But Does It Work for You?

The new Obamacare insurance marketplaces are getting lots of attention—much of it negative—but for many individuals, they are not the only option for finding health insurance coverage.

Many people don’t know that people without access to Medicare or an employer insurance plan can choose to skip the government-run marketplaces and buy their health coverage ­directly through insurance companies, brokers or agents instead (except for residents of Vermont and Washington, DC, where buying new policies outside the Obamacare marketplaces is not an option). To investigate policies available outside the marketplaces, contact insurance companies, brokers or agents and ask them if they have policies available that are not available through a government marketplace.

Even easier: Visit ­insurance shopping sites such as eHealthInsurance.com or GoHealth.com to find plans from many providers, including plans and even providers not listed in the Obamacare marketplace in your state.

Buying outside the marketplaces might expand the range of policies available but might increase costs, perhaps dramatically, when you consider the subsidies available inside the marketplaces.

Still, the availability of additional ­options outside the marketplaces could be welcome news for many. That includes some of the millions of Americans whose insurers have canceled their old plans, explaining that those plans don’t meet the new government requirements. The insurers have offered to replace the old policies with new ones, but many of those new ones carry higher ­premiums. What you need to know…


obamacaretaxbreakPurchase a health insurance policy through a government marketplace in your state, and you might qualify for tax credits (see box at left) to help you pay the premiums, which could make the marketplace option very attractive. Buy your health insurance outside these marketplaces, and those tax credits will not be available. Keep in mind that whether or not you qualify for tax credits for a given year is based on your actual modified adjusted gross income for that year, which you won’t know precisely until that year ends.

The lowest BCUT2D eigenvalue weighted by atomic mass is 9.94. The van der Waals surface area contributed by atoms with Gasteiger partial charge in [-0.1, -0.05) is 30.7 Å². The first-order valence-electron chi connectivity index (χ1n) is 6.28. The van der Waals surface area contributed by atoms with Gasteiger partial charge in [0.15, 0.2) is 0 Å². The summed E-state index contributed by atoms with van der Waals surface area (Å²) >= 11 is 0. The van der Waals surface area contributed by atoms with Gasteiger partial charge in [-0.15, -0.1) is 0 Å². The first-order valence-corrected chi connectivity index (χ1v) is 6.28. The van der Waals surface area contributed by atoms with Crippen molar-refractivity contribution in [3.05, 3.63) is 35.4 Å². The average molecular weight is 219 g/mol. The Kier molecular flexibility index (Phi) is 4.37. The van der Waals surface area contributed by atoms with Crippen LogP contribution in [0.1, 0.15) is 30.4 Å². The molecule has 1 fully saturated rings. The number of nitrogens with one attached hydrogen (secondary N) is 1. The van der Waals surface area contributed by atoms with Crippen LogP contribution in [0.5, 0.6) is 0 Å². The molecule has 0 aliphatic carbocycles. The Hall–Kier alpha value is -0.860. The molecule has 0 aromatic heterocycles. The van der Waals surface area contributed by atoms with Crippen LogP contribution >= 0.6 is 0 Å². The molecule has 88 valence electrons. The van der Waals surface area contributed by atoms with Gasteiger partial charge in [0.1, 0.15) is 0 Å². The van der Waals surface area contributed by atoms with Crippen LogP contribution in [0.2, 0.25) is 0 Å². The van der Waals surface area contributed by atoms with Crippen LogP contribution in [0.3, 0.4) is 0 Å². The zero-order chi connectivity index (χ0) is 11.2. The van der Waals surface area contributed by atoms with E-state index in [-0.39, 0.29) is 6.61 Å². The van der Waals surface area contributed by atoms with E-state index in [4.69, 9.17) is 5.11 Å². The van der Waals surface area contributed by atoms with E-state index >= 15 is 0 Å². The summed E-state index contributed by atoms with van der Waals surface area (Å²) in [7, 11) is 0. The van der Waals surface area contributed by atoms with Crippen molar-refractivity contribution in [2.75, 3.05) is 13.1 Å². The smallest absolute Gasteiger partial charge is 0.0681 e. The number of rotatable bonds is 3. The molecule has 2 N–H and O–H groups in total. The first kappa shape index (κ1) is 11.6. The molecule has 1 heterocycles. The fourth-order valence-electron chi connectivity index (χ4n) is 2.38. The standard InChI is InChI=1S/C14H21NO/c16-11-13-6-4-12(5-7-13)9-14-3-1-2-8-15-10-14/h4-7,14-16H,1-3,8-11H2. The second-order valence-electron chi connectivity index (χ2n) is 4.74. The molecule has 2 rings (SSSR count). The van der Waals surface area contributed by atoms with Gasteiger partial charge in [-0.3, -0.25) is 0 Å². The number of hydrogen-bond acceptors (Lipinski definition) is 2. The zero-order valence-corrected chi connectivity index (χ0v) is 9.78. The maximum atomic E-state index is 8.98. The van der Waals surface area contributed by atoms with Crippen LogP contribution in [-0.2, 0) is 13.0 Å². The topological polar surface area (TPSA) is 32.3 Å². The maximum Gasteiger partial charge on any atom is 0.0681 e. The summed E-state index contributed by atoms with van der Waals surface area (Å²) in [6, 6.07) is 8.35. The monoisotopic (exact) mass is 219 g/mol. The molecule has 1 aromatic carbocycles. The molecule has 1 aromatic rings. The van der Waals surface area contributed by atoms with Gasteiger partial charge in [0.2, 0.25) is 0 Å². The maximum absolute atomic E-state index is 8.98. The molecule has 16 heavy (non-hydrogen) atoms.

If your income might drop a lot in 2014, it may make sense to buy coverage through the Obamacare marketplace, even if you won’t qualify for tax credits based on your current income estimate.


Many insurers that take part in a marketplace are offering plans outside the marketplace that are not available inside, and a few insurers are not offering plans through a marketplace at all in many states. These insurers are shunning the marketplaces mainly out of concerns that they might attract too many older and/or unhealthy customers whose health-care needs will cut into their corporate profits, rather than young and fit customers.

Your decision about whether to choose a plan inside or outside a marketplace may depend largely on which plan has your preferred doctors and hospitals in its network. Many plans offered in a marketplace have very limited provider networks, even if you opt for an upper-tier gold or platinum plan. In contrast, there could be a policy offered outside the marketplace that includes your preferred doctors and hospitals. Ask an insurance agent, broker or company whether a particular plan includes your preferred doctors and ­hospitals.

You might even find slightly lower premiums for comparable coverage outside the marketplace, assuming that you don’t qualify for tax credits. But in general, premiums are likely to be similar through either source. Starting in 2014, new policies sold to ­individuals outside the marketplaces will be required to provide the same ­”essential benefits” and abide by the same regulations as policies sold through the marketplaces, including the requirement that insurers no longer deny coverage or charge extra for preexisting conditions. “Outside” plans are required to be rated according to Obamacare’s bronze, silver, gold and platinum tier system to make comparisons easier.

Exception: President Barack Obama recently announced that insurers would be allowed to offer current policyholders the opportunity to renew their existing plans for 2014, even if those plans are too bare-bones to meet the new standards. At press time, it was unclear whether Congress or the president would take further steps to allow policyholders to keep existing plans.